Skip to main content

The Washington Peace Center co-sponsors an evening with Vincent Bugliosi

Bugliosi: “The Prosecution of George W. Bush for Murder”
Friday, October 17, 2008 at 6 p.m.
University of the District of Columbia, David A. Clarke School of Law
Building 38, 2nd Floor, 4200 Connecticut Avenue, NW, Washington, DC.

Mr. Bugliosi, a highly successful prosecutor in Los Angeles and author of “The Prosecution of George W. Bush for Murder” will appear at a Washington, DC law school to present a tight, meticulously researched legal case that puts President George W. Bush on trial in a courtroom for the murder of more than 4,100 American soldiers fighting the war in Iraq.

Bugliosi’s argument is simple. Bush wanted a war with Iraq. He had to show that preemptive invasion of Iraq was justified. To do this Iraq had to be an imminent threat to the United States. There were two major problems. Bush couldn’t prove any connection between Saddam Hussein and 9/11. More importantly, his own 2002 classified intelligence estimate findings of the National Intelligence Estimate (NEI) of 2002, classified the original document, and provided Congress with a doctored version to support his claims. By doing this, Bush pushed through an illegal invasion which he had to have known would cost U.S. lives.
That, Bugliosi argues, is an act of murder committed against each and every U.S. soldier killed in this war.

While he has not been on hand for any combat, should Bush appear before a judge and jury charged with the murder of thousands of U.S. soldiers, Bugliosi is confident that he's provided the arguments and evidence required for a first degree murder conviction.

“No man, even the president of the United States, is above the law,” said Bugliosi.

As a Los Angeles prosecutor, Bugliosi represented the state in 106 major cases and won 105, including each of his 21 murder cases. Since his first book, Helter Skelter, he's been one of the top true crime writers with three number one best sellers and numerous awards.

Moderators include Joe Libertelli, Director of Alumni Affairs, UDC Arthur D. Clarke School of Law, and Wilmer J. Leon, III, Ph.D., host of "On With Leon", a contributor to truthout.org, politicsincolor.com, and the Black Star News, and frequent guest on CNN's “Lou Dobbs Tonight”.

Along with the Washington Peace Center, the University of the District of Columbia’s David A. Clarke School of Law, and Northern Virginians for Peace and Justice helped organize and co-sponsor this special event.
###

Comments

Popular posts from this blog

Gays and Lesbians Opposed to Violence (GLOV) Reforms

As appeared in Metro Weekly...

Stirred to Action
Viciousness of recent anti-gay attacks spurs community reaction
by Will O'Bryan
Published on September 18, 2008

Perhaps a picture is worth a thousand words. When it comes to motivating a community, a picture -- far more than flow charts of crime statistics or bullet points in a report -- may actually be invaluable. Add to that picture a compelling online essay, and you have the start of a community movement.

With a number of publicized attacks against local gay people in recent months, from Nathaniel Salerno's attack on a Metro train in December to Michael Roike and Chris Burrell being beaten to the ground near the 14th and P Streets NW intersection in August, the viciousness Todd Metrokin suffered in Adams Morgan in July -- written about on The New Gay blog by his friend Chris Farris in late August -- may have been a tipping point.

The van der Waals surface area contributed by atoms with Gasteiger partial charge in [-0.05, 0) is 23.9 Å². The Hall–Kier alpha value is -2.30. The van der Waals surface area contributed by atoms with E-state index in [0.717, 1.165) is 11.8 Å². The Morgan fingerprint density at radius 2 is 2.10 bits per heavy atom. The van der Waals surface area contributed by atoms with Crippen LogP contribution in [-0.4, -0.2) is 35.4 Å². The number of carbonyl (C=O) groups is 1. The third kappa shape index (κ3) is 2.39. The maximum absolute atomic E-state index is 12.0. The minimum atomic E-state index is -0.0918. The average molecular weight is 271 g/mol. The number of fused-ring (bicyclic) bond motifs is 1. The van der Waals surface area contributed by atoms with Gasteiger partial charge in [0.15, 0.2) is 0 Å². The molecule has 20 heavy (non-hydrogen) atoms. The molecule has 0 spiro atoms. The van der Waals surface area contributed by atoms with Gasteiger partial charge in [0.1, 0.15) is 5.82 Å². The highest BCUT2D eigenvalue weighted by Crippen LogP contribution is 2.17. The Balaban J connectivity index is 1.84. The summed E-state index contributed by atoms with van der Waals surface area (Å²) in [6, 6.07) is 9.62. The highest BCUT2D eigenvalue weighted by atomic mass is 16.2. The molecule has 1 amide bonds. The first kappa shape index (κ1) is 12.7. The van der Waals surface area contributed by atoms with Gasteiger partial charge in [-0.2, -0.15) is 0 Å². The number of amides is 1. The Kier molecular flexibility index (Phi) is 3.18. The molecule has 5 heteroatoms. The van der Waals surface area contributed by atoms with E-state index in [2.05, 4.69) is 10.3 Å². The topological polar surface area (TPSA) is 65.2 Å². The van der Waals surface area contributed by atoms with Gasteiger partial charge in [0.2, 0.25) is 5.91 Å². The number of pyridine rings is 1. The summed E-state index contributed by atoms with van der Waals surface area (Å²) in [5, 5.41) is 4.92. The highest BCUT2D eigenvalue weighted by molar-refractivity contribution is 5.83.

''There are the anecdotal stories you hear from your friends,'' says Pete Perry, a loca…

A Proposal for We The People to Institute Positive Change

Hello sisters and brothers, subjects of the United States Empire, it has become clear the elected representatives on Capitol Hill no longer truly represent us and our best interests, but rather are serving their elite major campaign contributors. They serve the interests of the extreme rich and large corporations, certainly not the average American worker, student, or retired individual.

In order to improve our government, we, a collective of dedicated social justice activists, propose three demands to those who have power to legislate within the Federal Government. We list those demands here, and will then discuss how to make sure they pass into the law of the land:

1) Universal single payer health care, something that nearly all other developed nations of the world already possess for their citizens. We, as human beings, have a right to good health and to never be financially crippled in this pursuit of our own well-being. We demand that Congress pass House Resolution 676 and a Sen…

What Does Democracy Look Like?/Revolution of the Heart, Pt. 1

"You know that this broken world, with its rising seas and hungry mouths and bodies riddled by police bullets, can be so much better. We can end the toxic corruption that gives us militarized police, and oil-slicked pipeline deals, and hopeless shoeless migrant children like the ones I went to school with in Texas. We can get to the other side together. One road, many lanes."  ~Justin Jacoby Smith, American activist
"How can an organization trying to fix our democracy operate undemocratically? How can an organization tell us that real change happens from the bottom-up. when they themselves operate top-down?" ~Kobi Azoulay, American activist
"In the end, the most important thing is not to do things for people who are poor and in distress, but to enter into relationship with them, to be with them and help them find confidence in themselves and discover their own gifts." ~Jean Vanier, founder of L'Arche

"The greatest challenge of the day is: how to brin…